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Chef Dennis May 1, 2010 at 3:21 am

I bet my girls would love to make these…..they sound delicious

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admin May 1, 2010 at 10:46 am

Hi Dennis,
I hope your girls will enjoy this dumplings however the chinese chive smells a bit strong before they been cooked. Some people might afraid of that smell lol.

Reply

Nancy aka Spicie Foodie May 2, 2010 at 2:43 pm

Dumplings are one of my favorites too, I love your recipe. I would love to try it but I’m afraid of the work of making the pastry from scratch since I can’t get them ready made.I’ll keep looking . Beautiful photos.

Reply

admin May 6, 2010 at 8:16 pm

Hello Nancy,
Where do you live? Do you have Chinese supermarket in the city you live ? Chinese supermarket usually sale Dumpling pastry. if there is no chinese supermarket around the city that you live maybe you really have to make dumpling pastry by yourself or you can try Japanese groceries because I know Japanese people eat dumplings too.

Good luck!!

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Jenny July 5, 2010 at 12:51 pm

Hi, Can you please let me know he brand or email me the picture of the Dumpling pastry that you use? I have used a couple of different ones before and they all taste like boiled dough, or they are too thick… yours look just about right … Many Thanks Jenny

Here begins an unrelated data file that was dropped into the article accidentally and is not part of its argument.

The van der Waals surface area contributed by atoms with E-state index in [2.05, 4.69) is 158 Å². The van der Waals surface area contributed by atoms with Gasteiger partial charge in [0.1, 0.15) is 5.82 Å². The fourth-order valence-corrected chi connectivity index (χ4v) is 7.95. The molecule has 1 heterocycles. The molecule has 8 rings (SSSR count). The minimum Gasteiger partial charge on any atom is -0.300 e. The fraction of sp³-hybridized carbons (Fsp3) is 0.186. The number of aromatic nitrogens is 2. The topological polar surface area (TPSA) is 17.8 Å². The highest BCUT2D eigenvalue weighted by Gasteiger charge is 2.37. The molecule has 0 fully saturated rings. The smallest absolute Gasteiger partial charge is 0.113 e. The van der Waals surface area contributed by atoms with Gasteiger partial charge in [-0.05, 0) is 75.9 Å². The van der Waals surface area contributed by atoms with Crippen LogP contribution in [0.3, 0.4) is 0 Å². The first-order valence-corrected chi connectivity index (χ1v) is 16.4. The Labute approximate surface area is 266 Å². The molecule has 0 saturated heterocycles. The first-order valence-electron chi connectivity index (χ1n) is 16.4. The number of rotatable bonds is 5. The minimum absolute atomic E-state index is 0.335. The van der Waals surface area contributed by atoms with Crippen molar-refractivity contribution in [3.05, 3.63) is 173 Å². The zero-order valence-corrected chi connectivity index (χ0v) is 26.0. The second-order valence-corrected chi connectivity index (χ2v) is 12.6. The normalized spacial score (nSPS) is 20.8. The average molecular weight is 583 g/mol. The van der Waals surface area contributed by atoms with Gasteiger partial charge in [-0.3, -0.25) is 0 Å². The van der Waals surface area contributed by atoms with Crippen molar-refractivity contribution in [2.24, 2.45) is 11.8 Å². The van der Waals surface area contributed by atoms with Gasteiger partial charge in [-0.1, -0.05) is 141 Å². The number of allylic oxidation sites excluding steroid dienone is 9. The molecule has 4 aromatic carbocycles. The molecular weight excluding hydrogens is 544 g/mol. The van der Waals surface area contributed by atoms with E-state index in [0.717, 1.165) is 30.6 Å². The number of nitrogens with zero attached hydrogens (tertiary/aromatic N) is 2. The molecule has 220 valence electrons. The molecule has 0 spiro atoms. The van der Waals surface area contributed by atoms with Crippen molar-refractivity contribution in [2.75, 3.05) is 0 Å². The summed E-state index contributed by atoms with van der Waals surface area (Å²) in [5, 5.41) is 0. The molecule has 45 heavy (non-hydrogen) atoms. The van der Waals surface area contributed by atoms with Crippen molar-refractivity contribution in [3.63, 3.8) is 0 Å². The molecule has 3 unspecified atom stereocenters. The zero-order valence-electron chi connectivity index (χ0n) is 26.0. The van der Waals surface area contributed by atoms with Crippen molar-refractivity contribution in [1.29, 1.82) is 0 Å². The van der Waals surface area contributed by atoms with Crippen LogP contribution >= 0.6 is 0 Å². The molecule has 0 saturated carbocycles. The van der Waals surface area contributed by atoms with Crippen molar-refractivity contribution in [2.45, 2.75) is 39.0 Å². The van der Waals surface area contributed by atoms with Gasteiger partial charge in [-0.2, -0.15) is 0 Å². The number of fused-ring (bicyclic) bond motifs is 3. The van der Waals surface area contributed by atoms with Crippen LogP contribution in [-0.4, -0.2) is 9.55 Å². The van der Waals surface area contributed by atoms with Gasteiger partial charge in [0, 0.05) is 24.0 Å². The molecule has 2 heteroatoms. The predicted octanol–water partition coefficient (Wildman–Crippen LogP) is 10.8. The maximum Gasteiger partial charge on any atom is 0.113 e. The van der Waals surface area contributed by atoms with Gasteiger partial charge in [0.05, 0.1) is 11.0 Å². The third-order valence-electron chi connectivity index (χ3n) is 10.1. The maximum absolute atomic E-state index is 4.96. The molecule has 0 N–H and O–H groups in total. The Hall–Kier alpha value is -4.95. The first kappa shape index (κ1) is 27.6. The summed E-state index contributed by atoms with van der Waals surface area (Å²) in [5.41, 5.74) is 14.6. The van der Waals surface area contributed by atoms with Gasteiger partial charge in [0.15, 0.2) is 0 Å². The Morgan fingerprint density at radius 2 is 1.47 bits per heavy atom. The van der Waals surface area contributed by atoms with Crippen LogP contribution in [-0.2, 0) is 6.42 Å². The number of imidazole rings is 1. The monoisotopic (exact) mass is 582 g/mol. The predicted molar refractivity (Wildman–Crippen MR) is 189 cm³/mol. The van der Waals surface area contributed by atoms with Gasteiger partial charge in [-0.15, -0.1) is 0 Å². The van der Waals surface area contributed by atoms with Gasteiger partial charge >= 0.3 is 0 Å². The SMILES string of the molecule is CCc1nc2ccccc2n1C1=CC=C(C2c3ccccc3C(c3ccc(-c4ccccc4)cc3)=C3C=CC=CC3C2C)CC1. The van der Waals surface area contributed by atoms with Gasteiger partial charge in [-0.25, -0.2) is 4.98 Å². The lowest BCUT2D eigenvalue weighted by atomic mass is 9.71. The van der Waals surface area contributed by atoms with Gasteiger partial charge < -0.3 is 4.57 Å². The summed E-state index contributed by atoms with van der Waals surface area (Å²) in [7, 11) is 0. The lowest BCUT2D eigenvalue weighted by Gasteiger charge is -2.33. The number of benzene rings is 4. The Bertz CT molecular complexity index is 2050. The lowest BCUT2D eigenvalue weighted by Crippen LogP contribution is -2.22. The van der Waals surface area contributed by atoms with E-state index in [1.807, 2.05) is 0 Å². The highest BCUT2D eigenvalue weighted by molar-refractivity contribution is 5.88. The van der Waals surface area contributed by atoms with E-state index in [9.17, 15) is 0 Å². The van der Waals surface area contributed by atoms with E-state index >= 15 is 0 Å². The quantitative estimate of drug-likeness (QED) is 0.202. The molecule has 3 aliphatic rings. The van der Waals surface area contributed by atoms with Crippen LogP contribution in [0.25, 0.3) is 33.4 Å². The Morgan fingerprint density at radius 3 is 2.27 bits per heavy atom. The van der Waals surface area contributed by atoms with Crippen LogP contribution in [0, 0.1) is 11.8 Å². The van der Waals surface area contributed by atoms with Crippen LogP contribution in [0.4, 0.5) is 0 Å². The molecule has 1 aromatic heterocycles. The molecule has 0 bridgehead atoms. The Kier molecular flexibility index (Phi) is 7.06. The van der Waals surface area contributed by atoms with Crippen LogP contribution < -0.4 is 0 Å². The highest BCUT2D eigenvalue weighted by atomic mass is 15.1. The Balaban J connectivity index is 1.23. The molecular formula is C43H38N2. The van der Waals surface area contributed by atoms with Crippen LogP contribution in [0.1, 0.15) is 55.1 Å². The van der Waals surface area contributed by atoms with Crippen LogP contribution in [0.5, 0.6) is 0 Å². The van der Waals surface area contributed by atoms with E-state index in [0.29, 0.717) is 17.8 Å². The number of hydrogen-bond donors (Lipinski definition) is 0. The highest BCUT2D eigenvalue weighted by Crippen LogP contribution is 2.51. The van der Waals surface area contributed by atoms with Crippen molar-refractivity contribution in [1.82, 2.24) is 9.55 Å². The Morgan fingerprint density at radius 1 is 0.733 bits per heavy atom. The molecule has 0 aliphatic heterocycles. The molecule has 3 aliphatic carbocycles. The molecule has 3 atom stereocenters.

Reply

admin July 5, 2010 at 11:26 pm

Hi Jenny,
I will upload the photo on my latest blog “Taiwanese deep fried chicken and sweet potato chips”. I hope this will help you a bit.

Reply

Jim August 1, 2011 at 11:14 pm

Hey! Just read your recipe and I love it. Unfortunately the picture is missing. I live in London and I am from Hong Kong. I love Wonton and Shui Jiao. I have been searching for Shui Jiao recipes and it seems to me that everyone has different idea of what is in a Shui Jiao. Can you tell me what is the main difference between Shui Jiao and Jiao Zi? And how do you wrap a Shui Jiao? Is it the same way you do with Wonton or any way you prefer? Thanks!

Reply

admin August 7, 2011 at 7:04 pm

Hi, thanks for your comment. Shui Jiao and Jiao Zi are exactly the same thing, just with different names. Both are the kind of dumplings that you boil in water but the fillings vary. I’ve just reuploaded the procedure photo but if you have anymore questions please ask.
Thanks
Liv